After the drama in the men's 4x100m when Bolt pulled up with cramp on the last leg, it was a similar story for Jamaica in the women's 4x400m, as second-leg runner Anneisha McLaughlin-Whilby pulled up injured while in second place.
This left the USA with a clear path to victory and the nation known for its rich history in the 4x400m rose to the challenge, clocking a world lead of 3:19.02, almost six seconds clear of silver medallists Great Britain (3:25.00) and Poland (3:25.41) in third, to regain the world title they last won in Daegu in 2011.
The USA were the overwhelming favourites heading into the final, having taken victory at both the Olympic Games in Rio last year and at the IAAF World Relays Bahamas 2017.
In the heats 24 hours prior, the quartet of Quanera Hayes, Kendell Ellis, Shakima Wimbley and Natasha Hastings made their intentions clear, setting a world lead of 3:21.66. Swapping in freshly crowned world 400m champion Phyllis Francis and bronze medallist Allyson Felix for the final, victory was never in any doubt and the quartet of Hayes, Felix, Wimbley and Francis enjoyed a gun-to-tape victory, extending their winning margin on every leg.
"We passed the test,” said Hayes. “Well done to all the girls, they all ran awesome legs.”
At the end of leg one, the USA's Hayes (50.56) led from Jamaica's Chrisann Gordon (50.98) and Nigeria's Patience George (51.46). However, disaster struck for the Caribbean nation less than 100 metres into the second leg, as McLaughlin-Whilby pulled up, suddenly leaving the door open for other teams to make their charge.
Running a storming leg of 50.83, Great Britain's Laviai Nielsen capitalised on Jamaica's misfortune, coming through strongly for second place at the end of leg two ahead of Poland and Germany. Meanwhile, with a 48.64 clocking – the fastest of all the relay runners – Felix extended the USA's lead by more than three seconds at the halfway point.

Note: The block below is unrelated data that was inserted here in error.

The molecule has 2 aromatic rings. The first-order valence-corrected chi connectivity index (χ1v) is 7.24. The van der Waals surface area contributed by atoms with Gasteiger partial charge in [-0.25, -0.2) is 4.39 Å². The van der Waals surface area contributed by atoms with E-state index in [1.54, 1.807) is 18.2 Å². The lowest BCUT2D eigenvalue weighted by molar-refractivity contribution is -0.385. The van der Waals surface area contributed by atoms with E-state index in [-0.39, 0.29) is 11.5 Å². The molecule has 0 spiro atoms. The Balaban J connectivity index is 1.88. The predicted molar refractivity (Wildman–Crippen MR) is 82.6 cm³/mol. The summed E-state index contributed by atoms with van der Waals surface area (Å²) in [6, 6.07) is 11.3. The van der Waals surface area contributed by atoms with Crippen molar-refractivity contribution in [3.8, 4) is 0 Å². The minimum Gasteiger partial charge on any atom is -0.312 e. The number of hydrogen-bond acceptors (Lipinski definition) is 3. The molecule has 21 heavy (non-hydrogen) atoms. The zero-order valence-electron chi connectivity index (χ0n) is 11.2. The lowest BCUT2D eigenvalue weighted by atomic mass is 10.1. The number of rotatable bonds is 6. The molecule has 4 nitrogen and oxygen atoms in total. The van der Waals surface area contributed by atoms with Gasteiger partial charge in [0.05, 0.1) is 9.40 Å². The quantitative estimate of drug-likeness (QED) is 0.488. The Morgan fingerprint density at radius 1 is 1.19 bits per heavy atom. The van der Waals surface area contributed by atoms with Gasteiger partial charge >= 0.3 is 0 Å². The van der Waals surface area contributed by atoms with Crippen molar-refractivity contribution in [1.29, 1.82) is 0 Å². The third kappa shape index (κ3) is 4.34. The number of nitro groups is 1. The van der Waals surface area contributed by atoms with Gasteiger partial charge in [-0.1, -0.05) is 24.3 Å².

Little changed at the front on leg three, as Wimbley continued the USA's dominance with 49.60 – the only other sub-50-second clocking of the race – as British team captain Eilidh Doyle held off a chasing Aleksandra Gaworska of Poland.
As Francis (50.22) continued the US procession on the anchor leg, Emily Diamond ran a smart and measured race to hold off Poland's Justyna Swiety and ensure the British quartet upgraded their bronze medals from the Olympic Games last year to silver.
Poland was delighted to win their country's first medal in this event in IAAF World Championships history, having also made the podium at the IAAF World Relays earlier this year.
Behind the medallists, France placed fourth with 3:26.56, while Nigeria matched their highest ever placing of fifth in this event in 3:26.72. Germany faded to sixth in 3:27.45 and Botswana placed seventh in 3:28.00.
Having taken gold medals in both the 4x100m and 4x400m relays – as well as her 400m bronze – at the IAAF World Championships London 2017, Felix has now won 16 World Championships medals, surpassing the previous record of 14 shared by Usain Bolt and Merlene Ottey.
Emily Moss for the IAAF